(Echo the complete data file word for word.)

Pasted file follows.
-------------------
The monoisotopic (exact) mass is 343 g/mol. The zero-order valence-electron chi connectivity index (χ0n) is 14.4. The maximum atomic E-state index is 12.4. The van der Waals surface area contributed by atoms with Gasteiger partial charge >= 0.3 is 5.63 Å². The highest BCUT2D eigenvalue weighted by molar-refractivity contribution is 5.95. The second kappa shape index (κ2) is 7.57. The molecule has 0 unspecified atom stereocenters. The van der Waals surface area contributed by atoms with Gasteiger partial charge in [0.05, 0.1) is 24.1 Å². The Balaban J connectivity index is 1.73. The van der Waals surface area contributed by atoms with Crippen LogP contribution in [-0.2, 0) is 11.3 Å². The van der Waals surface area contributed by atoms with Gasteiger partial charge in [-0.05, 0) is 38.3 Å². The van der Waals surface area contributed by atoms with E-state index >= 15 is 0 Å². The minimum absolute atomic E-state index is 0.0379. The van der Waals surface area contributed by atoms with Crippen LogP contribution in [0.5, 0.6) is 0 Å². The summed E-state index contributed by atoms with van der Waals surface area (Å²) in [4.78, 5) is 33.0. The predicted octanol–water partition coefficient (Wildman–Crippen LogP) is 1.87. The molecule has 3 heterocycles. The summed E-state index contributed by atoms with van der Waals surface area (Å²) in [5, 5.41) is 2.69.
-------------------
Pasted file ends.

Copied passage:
The monoisotopic (exact) mass is 343 g/mol. The zero-order valence-electron chi connectivity index (χ0n) is 14.4. The maximum atomic E-state index is 12.4. The van der Waals surface area contributed by atoms with Gasteiger partial charge >= 0.3 is 5.63 Å². The highest BCUT2D eigenvalue weighted by molar-refractivity contribution is 5.95. The second kappa shape index (κ2) is 7.57. The molecule has 0 unspecified atom stereocenters. The van der Waals surface area contributed by atoms with Gasteiger partial charge in [0.05, 0.1) is 24.1 Å². The Balaban J connectivity index is 1.73. The van der Waals surface area contributed by atoms with Crippen LogP contribution in [-0.2, 0) is 11.3 Å². The van der Waals surface area contributed by atoms with Gasteiger partial charge in [-0.05, 0) is 38.3 Å². The van der Waals surface area contributed by atoms with E-state index >= 15 is 0 Å². The minimum absolute atomic E-state index is 0.0379. The van der Waals surface area contributed by atoms with Crippen LogP contribution in [0.5, 0.6) is 0 Å². The summed E-state index contributed by atoms with van der Waals surface area (Å²) in [4.78, 5) is 33.0. The predicted octanol–water partition coefficient (Wildman–Crippen LogP) is 1.87. The molecule has 3 heterocycles. The summed E-state index contributed by atoms with van der Waals surface area (Å²) in [5, 5.41) is 2.69.